Friday, January 19, 2018
Events

Themed running events inspire participation

I don't naturally enjoy running.

I purposefully avoided it, playing goalie on my high school soccer team, in part, to avoid sprinting up and down the 100-yard field, red-faced and winded like the rest of my teammates.

I've since shaken my absolute disdain for the sport, completing a few races and now training for a half-marathon. While I can list the benefits — cardiorespiratory fitness, stronger bones, stress relief, endorphins, confidence — I still struggle with motivation. I don't run with any focus on speed. I run with the desperate hope I can complete whatever specified distance and not collapse in the process.

So I'm the clear target audience for the wave of activity-filled 5k runs flooding Tampa Bay.

Organizers lure participants to run with any gimmick they can conjure: color run, flavor run, mud run, obstacle run, zombie run, scavenger run, run for beer, run for wine, run for chocolate. I've seen advertisements for all of these in the past few months.

Earlier this week, I experienced my first themed run, a Veterans Day Color Run at Nativity Catholic Church's Novemberfest.

The smart concept relies on quirkiness to attract participants while yielding the same result: Run a mile or three, get your blood pumping and kick off the day with exercise Americans need.

According to an August report from the Centers for Disease Control and Prevention, more than a third of Americans are obese. That number is slightly lower in Florida at 25 percent.

We struggle to embed healthy choices into our lifestyle. Many people recoil at the idea of running a 5K. But tell them they'll get chased by zombies and, suddenly, panting in the Florida sun seems more appealing. These creative events result in more people going out and running.

At Nativity, the upbeat personalities that greeted me at 7:30 a.m. impressed. The annual race drew its highest numbers to date: more than 200 people, with a number of families and children likely enjoying the freedom that comes with a day off of school. The youngest participant was 2; the oldest, 76.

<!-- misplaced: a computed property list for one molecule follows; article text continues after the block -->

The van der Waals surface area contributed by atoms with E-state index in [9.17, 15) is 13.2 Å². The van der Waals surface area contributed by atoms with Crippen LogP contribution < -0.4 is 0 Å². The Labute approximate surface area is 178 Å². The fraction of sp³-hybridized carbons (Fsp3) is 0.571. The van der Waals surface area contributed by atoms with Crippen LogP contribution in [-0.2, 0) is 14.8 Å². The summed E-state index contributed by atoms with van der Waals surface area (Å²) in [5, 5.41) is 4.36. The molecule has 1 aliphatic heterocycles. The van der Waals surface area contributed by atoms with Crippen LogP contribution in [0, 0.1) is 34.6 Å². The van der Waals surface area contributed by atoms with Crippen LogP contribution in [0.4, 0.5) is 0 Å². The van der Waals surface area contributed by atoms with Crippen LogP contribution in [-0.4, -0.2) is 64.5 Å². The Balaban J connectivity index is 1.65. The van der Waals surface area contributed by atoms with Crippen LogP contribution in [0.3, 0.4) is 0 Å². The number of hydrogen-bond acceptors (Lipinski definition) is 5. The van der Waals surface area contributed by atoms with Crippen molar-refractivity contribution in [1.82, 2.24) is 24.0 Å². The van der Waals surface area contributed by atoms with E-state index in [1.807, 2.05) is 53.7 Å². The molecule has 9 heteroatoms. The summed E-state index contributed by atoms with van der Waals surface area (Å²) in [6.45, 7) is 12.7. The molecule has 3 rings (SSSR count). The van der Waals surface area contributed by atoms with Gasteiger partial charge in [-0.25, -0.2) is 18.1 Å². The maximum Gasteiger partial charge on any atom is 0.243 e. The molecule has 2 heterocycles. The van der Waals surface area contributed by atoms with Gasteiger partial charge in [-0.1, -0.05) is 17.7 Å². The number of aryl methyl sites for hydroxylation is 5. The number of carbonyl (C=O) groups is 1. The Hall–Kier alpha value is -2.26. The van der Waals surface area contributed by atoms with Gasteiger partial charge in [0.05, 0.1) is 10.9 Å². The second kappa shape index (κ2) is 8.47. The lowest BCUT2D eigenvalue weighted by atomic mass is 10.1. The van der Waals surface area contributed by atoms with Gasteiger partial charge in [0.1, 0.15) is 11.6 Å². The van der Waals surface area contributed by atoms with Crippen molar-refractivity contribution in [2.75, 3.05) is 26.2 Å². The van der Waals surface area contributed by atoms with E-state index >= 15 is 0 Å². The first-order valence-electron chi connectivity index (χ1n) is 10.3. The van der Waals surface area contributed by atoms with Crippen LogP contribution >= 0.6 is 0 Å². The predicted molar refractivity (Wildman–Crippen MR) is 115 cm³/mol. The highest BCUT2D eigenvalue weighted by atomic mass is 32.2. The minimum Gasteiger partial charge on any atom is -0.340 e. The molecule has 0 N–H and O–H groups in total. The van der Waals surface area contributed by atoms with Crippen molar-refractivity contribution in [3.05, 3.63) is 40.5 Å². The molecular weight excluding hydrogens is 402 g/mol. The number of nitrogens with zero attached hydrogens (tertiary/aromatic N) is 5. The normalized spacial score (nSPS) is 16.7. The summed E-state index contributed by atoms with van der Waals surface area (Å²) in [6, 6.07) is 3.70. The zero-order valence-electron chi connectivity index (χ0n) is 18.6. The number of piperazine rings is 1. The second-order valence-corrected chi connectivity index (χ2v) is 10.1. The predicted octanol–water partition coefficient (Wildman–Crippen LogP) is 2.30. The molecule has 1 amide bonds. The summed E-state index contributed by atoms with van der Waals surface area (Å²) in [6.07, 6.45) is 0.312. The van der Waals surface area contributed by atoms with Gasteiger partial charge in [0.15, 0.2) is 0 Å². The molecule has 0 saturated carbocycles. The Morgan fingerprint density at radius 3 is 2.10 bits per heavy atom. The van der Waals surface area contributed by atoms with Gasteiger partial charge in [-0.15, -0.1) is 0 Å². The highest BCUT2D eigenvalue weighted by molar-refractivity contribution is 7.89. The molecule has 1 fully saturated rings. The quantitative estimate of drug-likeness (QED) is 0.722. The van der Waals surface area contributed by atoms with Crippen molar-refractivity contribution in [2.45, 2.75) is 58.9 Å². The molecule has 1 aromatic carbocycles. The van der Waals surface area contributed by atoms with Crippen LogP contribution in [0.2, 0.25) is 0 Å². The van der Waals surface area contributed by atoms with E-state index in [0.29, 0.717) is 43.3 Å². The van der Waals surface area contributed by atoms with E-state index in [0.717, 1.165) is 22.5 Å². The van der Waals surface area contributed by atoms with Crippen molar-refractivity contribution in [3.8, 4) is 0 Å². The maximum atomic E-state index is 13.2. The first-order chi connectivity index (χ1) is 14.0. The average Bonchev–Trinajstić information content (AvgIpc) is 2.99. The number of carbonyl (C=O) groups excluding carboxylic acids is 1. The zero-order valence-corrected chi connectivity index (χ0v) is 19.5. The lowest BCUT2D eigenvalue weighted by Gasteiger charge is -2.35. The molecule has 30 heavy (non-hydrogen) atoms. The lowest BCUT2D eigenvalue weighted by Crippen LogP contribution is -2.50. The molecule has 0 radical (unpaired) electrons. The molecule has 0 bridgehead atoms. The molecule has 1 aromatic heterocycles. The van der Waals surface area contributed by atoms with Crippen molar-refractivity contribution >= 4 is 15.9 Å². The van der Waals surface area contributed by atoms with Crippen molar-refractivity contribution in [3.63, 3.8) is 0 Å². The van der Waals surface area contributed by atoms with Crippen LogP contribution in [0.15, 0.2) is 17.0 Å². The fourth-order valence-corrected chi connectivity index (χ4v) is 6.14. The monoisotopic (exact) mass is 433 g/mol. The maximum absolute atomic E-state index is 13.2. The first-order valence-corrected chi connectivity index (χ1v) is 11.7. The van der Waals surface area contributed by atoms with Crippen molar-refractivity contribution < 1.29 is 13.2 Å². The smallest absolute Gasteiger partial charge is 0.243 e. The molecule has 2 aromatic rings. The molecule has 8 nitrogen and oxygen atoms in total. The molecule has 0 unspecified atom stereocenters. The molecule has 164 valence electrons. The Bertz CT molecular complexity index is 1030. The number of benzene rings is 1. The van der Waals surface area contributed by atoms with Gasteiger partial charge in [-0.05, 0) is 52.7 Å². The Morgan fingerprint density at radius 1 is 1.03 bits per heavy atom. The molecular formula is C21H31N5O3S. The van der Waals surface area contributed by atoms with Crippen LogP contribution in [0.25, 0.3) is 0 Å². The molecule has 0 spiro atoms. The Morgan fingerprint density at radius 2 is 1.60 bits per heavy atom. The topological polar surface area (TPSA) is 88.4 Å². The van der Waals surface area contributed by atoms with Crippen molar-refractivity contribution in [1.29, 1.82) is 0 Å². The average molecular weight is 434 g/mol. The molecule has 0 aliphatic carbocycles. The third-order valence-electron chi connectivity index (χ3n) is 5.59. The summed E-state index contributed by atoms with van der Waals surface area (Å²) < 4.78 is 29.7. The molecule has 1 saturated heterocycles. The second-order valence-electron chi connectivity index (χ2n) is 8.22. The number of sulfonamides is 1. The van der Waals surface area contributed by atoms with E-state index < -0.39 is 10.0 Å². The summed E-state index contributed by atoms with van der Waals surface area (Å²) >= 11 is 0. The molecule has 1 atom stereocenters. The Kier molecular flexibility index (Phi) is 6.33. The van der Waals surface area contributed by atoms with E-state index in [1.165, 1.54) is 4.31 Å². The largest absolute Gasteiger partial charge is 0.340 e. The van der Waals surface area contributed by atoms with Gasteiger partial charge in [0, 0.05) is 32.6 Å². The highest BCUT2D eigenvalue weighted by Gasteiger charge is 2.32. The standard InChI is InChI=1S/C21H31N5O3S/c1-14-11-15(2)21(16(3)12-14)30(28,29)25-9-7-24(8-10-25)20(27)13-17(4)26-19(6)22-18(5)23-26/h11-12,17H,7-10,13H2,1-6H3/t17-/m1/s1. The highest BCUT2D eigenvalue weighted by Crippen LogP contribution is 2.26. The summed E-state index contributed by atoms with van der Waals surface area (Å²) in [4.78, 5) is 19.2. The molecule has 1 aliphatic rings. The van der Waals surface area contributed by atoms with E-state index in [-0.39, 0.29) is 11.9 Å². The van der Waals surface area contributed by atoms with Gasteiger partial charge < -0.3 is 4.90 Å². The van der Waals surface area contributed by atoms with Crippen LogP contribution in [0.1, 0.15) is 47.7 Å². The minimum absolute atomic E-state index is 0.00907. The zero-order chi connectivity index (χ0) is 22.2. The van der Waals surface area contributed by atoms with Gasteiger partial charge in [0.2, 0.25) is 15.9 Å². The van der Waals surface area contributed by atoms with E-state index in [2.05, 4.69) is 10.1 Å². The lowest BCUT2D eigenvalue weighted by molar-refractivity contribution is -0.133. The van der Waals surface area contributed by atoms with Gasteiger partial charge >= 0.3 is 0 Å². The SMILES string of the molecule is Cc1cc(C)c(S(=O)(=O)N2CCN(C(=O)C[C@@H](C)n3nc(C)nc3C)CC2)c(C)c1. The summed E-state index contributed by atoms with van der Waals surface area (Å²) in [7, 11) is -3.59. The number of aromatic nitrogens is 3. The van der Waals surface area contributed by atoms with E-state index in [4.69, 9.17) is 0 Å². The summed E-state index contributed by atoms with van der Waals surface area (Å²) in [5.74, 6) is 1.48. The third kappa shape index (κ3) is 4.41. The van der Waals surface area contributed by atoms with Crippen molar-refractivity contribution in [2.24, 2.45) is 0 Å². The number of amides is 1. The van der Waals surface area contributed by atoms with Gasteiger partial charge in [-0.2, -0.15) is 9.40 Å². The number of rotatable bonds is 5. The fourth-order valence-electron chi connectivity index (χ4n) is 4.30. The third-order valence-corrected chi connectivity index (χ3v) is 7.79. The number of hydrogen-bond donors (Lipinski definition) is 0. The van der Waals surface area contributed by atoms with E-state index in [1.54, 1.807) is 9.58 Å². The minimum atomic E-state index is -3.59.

Not everyone appeared to be an enthusiast logging 20 miles a week, but they shared a desire to celebrate the holiday in a healthy, active way.

I praise anything that encourages people to be more fitness-focused. Advertising surrounding working out centers on losing weight. While that's a great payoff, too much emphasis is placed on the negatives — whatever we don't like about our body — instead of the empowering positives —the benefits of a healthy lifestyle.

Fitness should make you happier, stronger and more engaged in your community.

That's why I enjoyed the Novemberfest Color Run. The atmosphere proved upbeat and community-focused. Kids ran alongside adults. A man pushed a stroller and jogged with a dog. Friends shouted words of encouragement. And during the final .2 miles, runners dashed through clouds of red and blue powder that clung to their skin and coated their clothes.

People celebrated running instead of dreading it. They embraced the challenge and enjoyed the adrenaline rush that lasted through the goofy photo booth sessions and the piles of healthy snacks that awaited them.

Running doesn't have to be a chore. The mud pits, obstacles and zombies distract us, but ultimately, our bodies crave motion. Whether you sign up for a themed run or jog through your neighborhood, give your body a gift: run.

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